I’m into obscure documentaries. Actually, anything biographical or anthropological intruiges me. So when NetFlix popped up with the suggestion of The Parking Lot Movie I was sold in about 8 seconds. Well, actually I pay $9.99 a month, so I guess I was already sold.
What happens when you put a bunch of philosophy, anthropology, and religion students in charge of a job marked primarily by hours of introspective inducing boredom interrupted with terse moments of anger from people in fancy cars?
That’s the 25 year question embarked upon by the owner of the Corner Parking Lot near the University of Virginia. To say that the job is cerebral is an understatement. Yet the owner of the lot is fascinated by the impact of tiny interactions with the general public. Instead of hiring people who would consider it “just a job” he has hired a cast of characters who try to find a deeper meaning in the mundane. Some of the attendants turn the experience into something fun and memorable. Others try to get patrons to think with witty philosophical quips. All of them get angry when people driving $50,000 cars try to talk them out of paying $2 for parking. And all of them teeter-totter between rage and zen-like peace with their lot in life.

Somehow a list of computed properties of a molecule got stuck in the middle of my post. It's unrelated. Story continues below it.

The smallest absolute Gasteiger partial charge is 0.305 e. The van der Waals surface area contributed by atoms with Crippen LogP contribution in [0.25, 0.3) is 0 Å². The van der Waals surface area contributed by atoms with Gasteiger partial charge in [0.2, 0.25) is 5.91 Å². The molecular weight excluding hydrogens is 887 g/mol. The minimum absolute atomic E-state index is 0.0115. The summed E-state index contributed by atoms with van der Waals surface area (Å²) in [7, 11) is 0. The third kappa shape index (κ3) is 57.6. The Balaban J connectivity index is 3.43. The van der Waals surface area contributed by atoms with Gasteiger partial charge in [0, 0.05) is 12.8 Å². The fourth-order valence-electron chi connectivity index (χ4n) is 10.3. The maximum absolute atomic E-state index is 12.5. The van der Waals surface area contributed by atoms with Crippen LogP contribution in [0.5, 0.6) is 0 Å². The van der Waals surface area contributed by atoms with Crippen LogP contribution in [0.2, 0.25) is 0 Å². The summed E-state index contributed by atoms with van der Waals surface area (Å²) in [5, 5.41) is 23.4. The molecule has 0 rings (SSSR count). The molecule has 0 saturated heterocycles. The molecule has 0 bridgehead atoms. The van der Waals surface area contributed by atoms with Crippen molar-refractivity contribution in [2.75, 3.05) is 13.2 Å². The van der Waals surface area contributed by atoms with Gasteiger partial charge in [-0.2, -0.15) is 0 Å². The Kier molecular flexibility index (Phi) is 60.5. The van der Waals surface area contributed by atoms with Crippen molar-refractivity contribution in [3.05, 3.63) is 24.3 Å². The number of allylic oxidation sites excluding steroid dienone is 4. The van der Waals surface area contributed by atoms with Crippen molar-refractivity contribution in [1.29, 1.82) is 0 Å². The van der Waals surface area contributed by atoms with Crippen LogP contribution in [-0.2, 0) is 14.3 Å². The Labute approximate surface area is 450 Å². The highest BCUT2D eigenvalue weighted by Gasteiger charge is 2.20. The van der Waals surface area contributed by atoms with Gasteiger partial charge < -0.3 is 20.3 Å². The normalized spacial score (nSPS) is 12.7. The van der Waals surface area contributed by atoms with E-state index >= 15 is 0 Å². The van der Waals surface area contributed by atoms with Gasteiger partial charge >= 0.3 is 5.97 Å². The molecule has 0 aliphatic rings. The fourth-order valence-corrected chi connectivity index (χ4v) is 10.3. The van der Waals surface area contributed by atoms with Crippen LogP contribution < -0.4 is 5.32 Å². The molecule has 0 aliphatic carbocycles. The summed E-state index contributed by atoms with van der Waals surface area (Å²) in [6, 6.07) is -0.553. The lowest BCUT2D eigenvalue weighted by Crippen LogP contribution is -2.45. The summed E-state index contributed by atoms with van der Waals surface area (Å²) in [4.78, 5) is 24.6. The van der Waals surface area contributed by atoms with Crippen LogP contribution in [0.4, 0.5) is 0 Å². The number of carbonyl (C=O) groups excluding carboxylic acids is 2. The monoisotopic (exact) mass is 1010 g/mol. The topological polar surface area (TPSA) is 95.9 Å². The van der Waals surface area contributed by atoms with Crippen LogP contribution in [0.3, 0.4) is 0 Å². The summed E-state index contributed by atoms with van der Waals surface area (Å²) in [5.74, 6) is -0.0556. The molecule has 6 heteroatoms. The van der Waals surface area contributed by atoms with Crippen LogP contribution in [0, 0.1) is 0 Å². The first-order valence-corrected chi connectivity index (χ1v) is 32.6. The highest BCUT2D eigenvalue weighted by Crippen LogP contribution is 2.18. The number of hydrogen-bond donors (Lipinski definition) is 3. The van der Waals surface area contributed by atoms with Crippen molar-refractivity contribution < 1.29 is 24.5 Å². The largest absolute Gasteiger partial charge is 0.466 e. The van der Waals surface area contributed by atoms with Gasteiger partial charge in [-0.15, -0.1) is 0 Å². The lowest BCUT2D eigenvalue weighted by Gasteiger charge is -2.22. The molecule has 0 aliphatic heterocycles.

All of which makes this documentary completely fascinating and fun.
The film raises interesting questions about entitlement, happiness, and the relationship between the stuff that we have and the people we are.
What does that have to do with people in ministry? Just about everything.
Fair warning: The film has plenty of foul language. Not intended as a recommendation for children or adults afraid of the f-word.
Bonus: Here’s a music video from the filmmaker. This was buried in the credits unfairly.